Actually, though it lights up a green version of the parking brake indicator on the dashboard, I've determined that Auto Hold does not rely on the parking brake. When you apply the parking brake you can hear it (window open) and feel it in the brake pedal. When auto hold is engaged, I believe it's "just" a system which keeps the regular brake calipers gripping the disks. With a little more experimentation I think you'll find the parking brake is not applied at each stop. Though, if auto hold is engaged, the parking brake will be applied (and the red light will come on) when you shut off the car.

Yes you can hear the parking brake being applied when you engage it manually and also feel it under your foot as you describe. But the lack of audible and sensory indications does not mean the AutoHold system is operating using the regular brake calipers. What I wrote is verbatim from the owners manual. What you're describing is anecdotal evidence. I'm not saying you're wrong, in fact, I had no idea how it worked. I'm just referencing the manual and not my own perceptions, which is why I wrote the page #'s on there.

Needsdecaf
01-20-2011, 06:20 PM
I have a hard time believing that it uses the parking brake. I know that's what it says, believe me. But think about it. THe parking brake is slow to release. Takes 1-2 seconds? The automatic hold releases much more quickly.

Also, I would tend to believe that cycling the parking brake that many times (could it be dozens, if not hundreds of times on one trip) would have a serious effect on the life of the parking brake mechanism.

TJPark01
01-20-2011, 06:26 PM
I have a hard time believing that it uses the parking brake. I know that's what it says, believe me. But think about it. THe parking brake is slow to release. Takes 1-2 seconds? The automatic hold releases much more quickly.

Also, I would tend to believe that cycling the parking brake that many times (could it be dozens, if not hundreds of times on one trip) would have a serious effect on the life of the parking brake mechanism.

I thought it was either through the tranny, or like you said, regular brakes. Honestly, I never thought about it till this thread. I'm sure there is a way to find out, but it involves a lot more work than I'm willing to. Either way, during stop and go traffic, it lessens a laborious chore.

Rafa
01-20-2011, 07:18 PM
It is a great feature, regardless of which brake is applied. I use it much of the time on stop and go traffic and on inclines.

I agree with markl53: the auto hold uses the regular brakes.

eyesight1
01-20-2011, 08:20 PM
I also think it a great feature which I use from time to time. Sitting at a red light behind a lot of traffic or on a hill. Even just waiting for my wife to come out of a store works well. Just stop the car normally and take your foot off the break but stay still anyway. To move again just step on the as. Great, but simple feature.

ProRail
01-20-2011, 10:06 PM
Have had my 535 for 5 months and the function has never been on. I decided to look up the auto hold function in the book. I must be missing something as the only thing that the book said was it would be good to use on a hill and in traffic. When I am on a hill or in traffic with the transmission in D my foot is on the brake. What am I missing? Thanks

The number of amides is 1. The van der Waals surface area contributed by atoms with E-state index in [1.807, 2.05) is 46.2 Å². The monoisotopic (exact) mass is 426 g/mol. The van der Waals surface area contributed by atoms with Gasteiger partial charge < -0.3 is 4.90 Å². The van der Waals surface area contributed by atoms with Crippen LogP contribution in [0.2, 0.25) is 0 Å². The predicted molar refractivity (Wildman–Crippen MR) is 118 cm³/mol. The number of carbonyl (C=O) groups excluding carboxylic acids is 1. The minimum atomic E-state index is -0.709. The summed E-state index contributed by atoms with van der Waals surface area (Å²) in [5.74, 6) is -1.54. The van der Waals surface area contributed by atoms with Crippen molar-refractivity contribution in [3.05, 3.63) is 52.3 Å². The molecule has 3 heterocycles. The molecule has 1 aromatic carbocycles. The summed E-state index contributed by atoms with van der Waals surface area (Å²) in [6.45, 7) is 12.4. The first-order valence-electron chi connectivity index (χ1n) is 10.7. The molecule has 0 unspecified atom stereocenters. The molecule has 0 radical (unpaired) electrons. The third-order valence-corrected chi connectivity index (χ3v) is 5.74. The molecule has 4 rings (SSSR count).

If you haven't missed it, don't worry about it. You don't need it.

Kar Don
01-20-2011, 10:09 PM
Salesman showed me autohold on the test drive, I loved it! But my question was does it keep the brake light on at a traffic light when you are stopped, I couldn't tell because it was super sunny out and got no reflections off the cars behind me.

raleedy
01-20-2011, 11:40 PM
Salesman showed me autohold on the test drive, I loved it! But my question was does it keep the brake light on at a traffic light when you are stopped, I couldn't tell because it was super sunny out and got no reflections off the cars behind me.

You could get out and check for yourself.

Needsdecaf
01-21-2011, 06:01 AM
Salesman showed me autohold on the test drive, I loved it! But my question was does it keep the brake light on at a traffic light when you are stopped, I couldn't tell because it was super sunny out and got no reflections off the cars behind me.

If I am not mistaken Markl posted before that yes, it does, as witnessed by reflections during morning commute.

Needsdecaf
01-21-2011, 06:02 AM
If you haven't missed it, don't worry about it. You don't need it.

Good philosophy.

markl53
01-21-2011, 06:27 AM
If I am not mistaken Markl posted before that yes, it does, as witnessed by reflections during morning commute.

You are right, though it was evening. I had also been curious but it makes sense so people behind you "think" you're still holding the brake. I only use A-H occasionally but it can be useful.

ihumphrey
01-21-2011, 07:19 AM
Yes, the lights stay on...and I am almost certain it is the parking brake and not the actual brake calipers...

jimefam
01-21-2011, 07:57 AM
I used it for a while in europe but I got the sensation when coasting as if it were slowing down the car. I don't know if it was all in my head but it sure felt like the car would slow down quicker with it on so I decided not to mess with it.

AzNMpower32
01-21-2011, 05:38 PM